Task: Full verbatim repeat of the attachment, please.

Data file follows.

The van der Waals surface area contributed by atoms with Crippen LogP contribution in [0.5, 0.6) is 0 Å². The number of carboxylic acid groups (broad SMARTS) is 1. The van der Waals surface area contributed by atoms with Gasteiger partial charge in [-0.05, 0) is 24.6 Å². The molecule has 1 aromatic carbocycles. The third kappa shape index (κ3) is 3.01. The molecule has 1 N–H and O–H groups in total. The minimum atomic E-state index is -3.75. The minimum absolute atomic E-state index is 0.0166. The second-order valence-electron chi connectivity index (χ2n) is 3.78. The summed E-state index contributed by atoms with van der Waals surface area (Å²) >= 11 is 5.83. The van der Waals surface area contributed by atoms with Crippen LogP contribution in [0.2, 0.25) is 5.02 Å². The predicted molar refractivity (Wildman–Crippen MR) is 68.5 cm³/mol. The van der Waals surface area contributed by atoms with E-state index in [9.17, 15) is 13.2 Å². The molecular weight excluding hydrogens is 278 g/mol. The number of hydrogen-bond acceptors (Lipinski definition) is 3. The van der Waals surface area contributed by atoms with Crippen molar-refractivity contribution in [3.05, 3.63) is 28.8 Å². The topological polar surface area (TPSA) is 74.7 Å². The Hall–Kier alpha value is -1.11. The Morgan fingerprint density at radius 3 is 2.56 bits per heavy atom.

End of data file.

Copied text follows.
The van der Waals surface area contributed by atoms with Crippen LogP contribution in [0.5, 0.6) is 0 Å². The number of carboxylic acid groups (broad SMARTS) is 1. The van der Waals surface area contributed by atoms with Gasteiger partial charge in [-0.05, 0) is 24.6 Å². The molecule has 1 aromatic carbocycles. The third kappa shape index (κ3) is 3.01. The molecule has 1 N–H and O–H groups in total. The minimum atomic E-state index is -3.75. The minimum absolute atomic E-state index is 0.0166. The second-order valence-electron chi connectivity index (χ2n) is 3.78. The summed E-state index contributed by atoms with van der Waals surface area (Å²) >= 11 is 5.83. The van der Waals surface area contributed by atoms with Crippen LogP contribution in [0.2, 0.25) is 5.02 Å². The predicted molar refractivity (Wildman–Crippen MR) is 68.5 cm³/mol. The van der Waals surface area contributed by atoms with E-state index in [9.17, 15) is 13.2 Å². The molecular weight excluding hydrogens is 278 g/mol. The number of hydrogen-bond acceptors (Lipinski definition) is 3. The van der Waals surface area contributed by atoms with Crippen molar-refractivity contribution in [3.05, 3.63) is 28.8 Å². The topological polar surface area (TPSA) is 74.7 Å². The Hall–Kier alpha value is -1.11. The Morgan fingerprint density at radius 3 is 2.56 bits per heavy atom.